Adams-Cheshire Presents Superintendent's Award

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Cameron Wagoner

CHESHIRE, Mass. — Cameron Wagoner has been presented the Superintendent's Award for his academic achievements at Hoosac Valley High School. 

Adams-Cheshire Regional Schools Superintendent John Vosburgh made the presentation at Monday's School Committee meeting at Cheshire School.
 
Each year, superintendents across the state award one student with a Certificate of Academic Excellence, sponsored by the Massachusetts Association of School Superintendents.
 
Wagoner, a senior, has received several undergraduate awards in courses such as Spanish II and III, geometry, algebra II, and biology. He also received the Williams College Book Award during his junior year and is a recipient of a John & Abigail Adams Scholarship. 
 
He is a member of the Leo Club, a community service group sponsored by the Adams Lions Club, which provides students with opportunities to give back to the community in a variety of ways including clothing drives, holiday gifts for families, and canned food drives. He is also a member of the track team.
 
Wagoner is planning to attend Rensselaer (N.Y.) Polytechnic Institute in the fall but has not decided his major yet. 

Tags: academic award,   Hoosac Valley,   superintendent,   

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Residents of Pine Valley Fed Up With Garbage Mess

By Jeff SnoonianiBerkshires Correspondent

Residents of Pine Valley Mobile Home Park clean up trash on Monday afternoon.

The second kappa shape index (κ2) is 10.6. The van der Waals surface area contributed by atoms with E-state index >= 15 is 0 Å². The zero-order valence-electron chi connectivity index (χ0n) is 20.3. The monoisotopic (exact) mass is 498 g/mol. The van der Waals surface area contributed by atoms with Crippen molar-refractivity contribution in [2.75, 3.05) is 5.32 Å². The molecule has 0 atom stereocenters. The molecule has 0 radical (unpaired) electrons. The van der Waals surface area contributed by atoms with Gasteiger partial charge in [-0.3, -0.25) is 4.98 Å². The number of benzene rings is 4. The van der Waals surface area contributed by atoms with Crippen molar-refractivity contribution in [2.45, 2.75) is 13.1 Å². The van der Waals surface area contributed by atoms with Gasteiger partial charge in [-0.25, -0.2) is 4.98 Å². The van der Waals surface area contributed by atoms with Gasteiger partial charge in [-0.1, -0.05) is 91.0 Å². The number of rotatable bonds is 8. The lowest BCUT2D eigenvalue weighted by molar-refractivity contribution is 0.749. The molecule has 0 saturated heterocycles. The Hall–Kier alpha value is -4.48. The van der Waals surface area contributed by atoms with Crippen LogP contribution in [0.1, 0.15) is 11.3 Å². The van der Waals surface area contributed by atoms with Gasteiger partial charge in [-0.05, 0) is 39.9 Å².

CHESHIRE, Mass. — Residents of Pine Valley Mobile Home Park have dealt with rapidly deteriorating roads, a malfunctioning septic system, and a temporary loss of water service because of allegedly unpaid electric bills by its owners over the last several  years. 
 
Now they're dealing with a garbage strewn entryway because of unprotected roll-offs that have been invaded regularly by wildlife.
 
The property off of Wells Road has two 8-cubic-yard capacity trash containers at the entrance to the park in which the residents throw their refuse. Typical household waste from frozen vegetable packaging to dog food containers to diapers. A great deal of which is now scattered over a large swath of real estate that spans either side of Dublin Road. 
 
Residents say the problem has persisted every spring for years and the management and its on-site employee have failed to ameliorate the problem. The problem begins with the local bear population emerging from hibernation hungry and looking to feed in the quickest and most convenient way possible. They get into the containers easily as there is no protective fence or operable bear-proofing in use. The bears drag bags of trash to a nearby copse of trees where they are ripped open and sorted through. Once the bears get what they need and the coast is clear, smaller critters (fox, raccoons, squirrels, etc.) move in and further cannibalize the scraps which results in a wider spreading of refuse to nearby properties.
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